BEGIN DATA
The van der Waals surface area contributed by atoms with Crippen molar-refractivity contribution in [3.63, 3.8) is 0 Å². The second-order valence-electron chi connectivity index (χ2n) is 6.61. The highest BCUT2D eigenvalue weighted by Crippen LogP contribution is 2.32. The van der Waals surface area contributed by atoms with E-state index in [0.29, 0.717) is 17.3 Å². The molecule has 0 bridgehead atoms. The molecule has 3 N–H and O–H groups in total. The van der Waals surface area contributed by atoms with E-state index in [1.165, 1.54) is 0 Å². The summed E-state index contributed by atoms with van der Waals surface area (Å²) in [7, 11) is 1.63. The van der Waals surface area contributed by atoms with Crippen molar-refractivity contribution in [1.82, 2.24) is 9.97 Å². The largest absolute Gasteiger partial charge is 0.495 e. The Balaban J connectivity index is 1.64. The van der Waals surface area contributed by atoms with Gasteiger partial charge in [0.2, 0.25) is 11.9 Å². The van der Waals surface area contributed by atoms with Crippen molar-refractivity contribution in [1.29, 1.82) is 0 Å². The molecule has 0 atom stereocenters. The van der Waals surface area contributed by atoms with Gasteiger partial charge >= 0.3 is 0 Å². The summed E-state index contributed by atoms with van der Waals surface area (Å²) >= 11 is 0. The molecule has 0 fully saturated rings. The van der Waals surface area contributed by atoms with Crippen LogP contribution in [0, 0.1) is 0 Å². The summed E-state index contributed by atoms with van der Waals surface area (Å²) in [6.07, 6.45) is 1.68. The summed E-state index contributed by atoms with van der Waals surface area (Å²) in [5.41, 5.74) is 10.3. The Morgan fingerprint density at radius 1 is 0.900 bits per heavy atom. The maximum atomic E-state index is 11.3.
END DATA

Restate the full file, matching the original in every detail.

The van der Waals surface area contributed by atoms with Crippen molar-refractivity contribution in [3.63, 3.8) is 0 Å². The second-order valence-electron chi connectivity index (χ2n) is 6.61. The highest BCUT2D eigenvalue weighted by Crippen LogP contribution is 2.32. The van der Waals surface area contributed by atoms with E-state index in [0.29, 0.717) is 17.3 Å². The molecule has 0 bridgehead atoms. The molecule has 3 N–H and O–H groups in total. The van der Waals surface area contributed by atoms with E-state index in [1.165, 1.54) is 0 Å². The summed E-state index contributed by atoms with van der Waals surface area (Å²) in [7, 11) is 1.63. The van der Waals surface area contributed by atoms with Crippen molar-refractivity contribution in [1.82, 2.24) is 9.97 Å². The largest absolute Gasteiger partial charge is 0.495 e. The Balaban J connectivity index is 1.64. The van der Waals surface area contributed by atoms with Gasteiger partial charge in [0.2, 0.25) is 11.9 Å². The van der Waals surface area contributed by atoms with Crippen molar-refractivity contribution in [1.29, 1.82) is 0 Å². The molecule has 0 atom stereocenters. The van der Waals surface area contributed by atoms with Gasteiger partial charge >= 0.3 is 0 Å². The summed E-state index contributed by atoms with van der Waals surface area (Å²) >= 11 is 0. The molecule has 0 fully saturated rings. The van der Waals surface area contributed by atoms with Crippen LogP contribution in [0, 0.1) is 0 Å². The summed E-state index contributed by atoms with van der Waals surface area (Å²) in [6.07, 6.45) is 1.68. The summed E-state index contributed by atoms with van der Waals surface area (Å²) in [5.41, 5.74) is 10.3. The Morgan fingerprint density at radius 1 is 0.900 bits per heavy atom. The maximum atomic E-state index is 11.3.